Google has similar ambitions for its A.I. technology. After introducing its Bard chatbot last month, the company said its cloud customers would be able to tap into that underlying system for their own businesses.

But Google has not yet begun exploring how to make money from Bard itself, said Dan Taylor, a company vice president of global ads. It considers the technology “experimental,” he said, and is focused on using the so-called large language models that power chatbots to improve traditional search.

“The discourse on A.I. is rather narrow and focused on text and the chat experience,” Mr. Taylor said. “Our vision for search is about understanding information and all its forms: language, images, video, navigating the real world.”

Sridhar Ramaswamy, who led Google’s advertising division from 2013 to 2018, said Microsoft and Google recognized that their current search business might not survive. “The wall of ads and sea of blue links is a thing of the past,” said Mr. Ramaswamy, who now runs Neeva, a subscription-based search engine.

Amazon, which has a larger share of the cloud market than Microsoft and Google combined, has not been as public in its chatbot pursuit as the other two, though it has been working on A.I. technology for years.

But in January, Andy Jassy, Amazon’s chief executive, corresponded with Mr. Delangue of Hugging Face, and weeks later Amazon expanded a partnership to make it easier to offer Hugging Face’s software to customers.

As that underlying tech, known as generative A.I., becomes more widely available, it could fuel new ideas in e-commerce. Late last year, Manish Chandra, the chief executive of Poshmark, a popular online secondhand store, found himself daydreaming during a long flight from India about chatbots building profiles of people’s tastes, then recommending and buying clothes or electronics. He imagined grocers instantly fulfilling orders for a recipe.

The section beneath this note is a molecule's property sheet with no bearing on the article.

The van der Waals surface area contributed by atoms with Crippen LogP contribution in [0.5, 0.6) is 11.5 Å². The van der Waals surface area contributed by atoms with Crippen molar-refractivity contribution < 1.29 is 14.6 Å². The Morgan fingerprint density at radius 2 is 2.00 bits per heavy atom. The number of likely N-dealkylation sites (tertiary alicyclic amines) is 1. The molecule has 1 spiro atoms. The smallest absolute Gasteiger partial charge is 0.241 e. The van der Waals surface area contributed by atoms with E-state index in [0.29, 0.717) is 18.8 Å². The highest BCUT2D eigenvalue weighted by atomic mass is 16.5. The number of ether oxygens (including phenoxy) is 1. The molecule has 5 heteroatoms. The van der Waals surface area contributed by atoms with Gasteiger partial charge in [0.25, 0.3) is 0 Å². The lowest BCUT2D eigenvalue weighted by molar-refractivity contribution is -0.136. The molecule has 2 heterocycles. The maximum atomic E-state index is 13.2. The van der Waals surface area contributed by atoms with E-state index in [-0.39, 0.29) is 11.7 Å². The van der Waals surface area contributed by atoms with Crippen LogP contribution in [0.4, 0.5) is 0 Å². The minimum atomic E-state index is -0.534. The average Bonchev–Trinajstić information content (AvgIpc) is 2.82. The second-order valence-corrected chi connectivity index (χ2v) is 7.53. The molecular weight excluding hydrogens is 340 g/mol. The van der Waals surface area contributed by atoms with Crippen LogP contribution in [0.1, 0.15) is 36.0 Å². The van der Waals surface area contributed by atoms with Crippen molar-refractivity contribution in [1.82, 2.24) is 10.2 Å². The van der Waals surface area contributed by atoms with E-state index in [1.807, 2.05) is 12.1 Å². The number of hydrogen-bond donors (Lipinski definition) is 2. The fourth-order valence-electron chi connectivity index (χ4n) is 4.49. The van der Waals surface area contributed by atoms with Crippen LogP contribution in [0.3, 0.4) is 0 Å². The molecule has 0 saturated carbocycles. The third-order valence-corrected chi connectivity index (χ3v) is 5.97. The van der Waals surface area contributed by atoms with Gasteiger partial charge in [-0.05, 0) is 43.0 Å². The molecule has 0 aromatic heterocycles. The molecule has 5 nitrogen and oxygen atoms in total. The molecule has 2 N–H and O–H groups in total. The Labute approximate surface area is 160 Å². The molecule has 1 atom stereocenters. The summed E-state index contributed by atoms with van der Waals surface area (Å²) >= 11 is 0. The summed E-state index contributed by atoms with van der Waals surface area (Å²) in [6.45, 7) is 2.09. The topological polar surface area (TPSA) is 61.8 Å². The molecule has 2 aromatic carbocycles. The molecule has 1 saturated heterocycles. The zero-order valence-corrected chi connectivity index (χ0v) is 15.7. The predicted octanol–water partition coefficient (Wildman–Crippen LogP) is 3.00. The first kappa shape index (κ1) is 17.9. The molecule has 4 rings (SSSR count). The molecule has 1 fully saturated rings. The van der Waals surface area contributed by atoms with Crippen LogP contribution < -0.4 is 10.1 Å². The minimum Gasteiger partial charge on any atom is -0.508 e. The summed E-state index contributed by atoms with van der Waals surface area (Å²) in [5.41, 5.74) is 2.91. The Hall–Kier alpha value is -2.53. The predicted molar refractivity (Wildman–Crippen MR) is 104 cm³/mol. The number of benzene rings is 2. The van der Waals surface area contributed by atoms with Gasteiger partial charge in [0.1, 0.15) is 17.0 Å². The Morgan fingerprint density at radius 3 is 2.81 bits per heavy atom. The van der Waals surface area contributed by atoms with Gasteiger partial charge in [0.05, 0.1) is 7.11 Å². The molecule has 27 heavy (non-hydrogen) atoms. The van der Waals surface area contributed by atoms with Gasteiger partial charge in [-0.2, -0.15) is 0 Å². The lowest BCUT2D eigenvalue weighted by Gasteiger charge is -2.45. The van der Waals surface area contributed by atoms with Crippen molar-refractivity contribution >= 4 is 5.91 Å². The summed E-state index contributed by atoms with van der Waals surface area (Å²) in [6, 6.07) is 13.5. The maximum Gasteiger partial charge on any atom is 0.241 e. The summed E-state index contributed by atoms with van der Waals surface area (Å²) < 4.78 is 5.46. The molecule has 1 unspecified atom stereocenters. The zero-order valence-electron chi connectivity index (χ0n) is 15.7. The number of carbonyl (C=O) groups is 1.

“It becomes your mini-Amazon,” said Mr. Chandra, who has made integrating generative A.I. into Poshmark one of the company’s top priorities over the next three years. “That layer is going to be very powerful and disruptive and start almost a new layer of retail.”

But generative A.I is causing other headaches. In early December, users of Stack Overflow, a popular social network for computer programmers, began posting substandard coding advice written by ChatGPT. Moderators quickly banned A.I.-generated text.

Part of the problem was that people could post this questionable content far faster than they could write posts on their own, said Dennis Soemers, a moderator for the site. “Content generated by ChatGPT looks trustworthy and professional, but often isn’t,” he said.

When websites thrived during the pandemic as traffic from Google surged, Nilay Patel, editor in chief of The Verge, a tech news site, warned publishers that the search giant would one day turn off the spigot. He had seen Facebook stop linking out to websites and foresaw Google following suit in a bid to boost its own business.

He predicted that visitors from Google would drop from a third of websites’ traffic to nothing. He called that day “Google zero.”

“People thought I was crazy,” said Mr. Patel, who redesigned The Verge’s website to protect it. Because chatbots replace website search links with footnotes to answers, he said, many publishers are now asking if his prophecy is coming true.

Paul Bannister, the chief strategy officer at CafeMedia, has been helping companies study how A.I. could change online advertising.Karsten Moran for The New York Times

For the past two months, strategists and engineers at the digital advertising company CafeMedia have met twice a week to contemplate a future where A.I. chatbots replace search engines and squeeze web traffic.

The group recently discussed what websites should do if chatbots lift information but send fewer visitors. One possible solution would be to encourage CafeMedia’s network of 4,200 websites to insert code that limited A.I. companies from taking content, a practice currently allowed because it contributes to search rankings.

“There are a million things to be worried about,” said Paul Bannister, CafeMedia’s chief strategy officer. “You have to figure out what to prioritize.”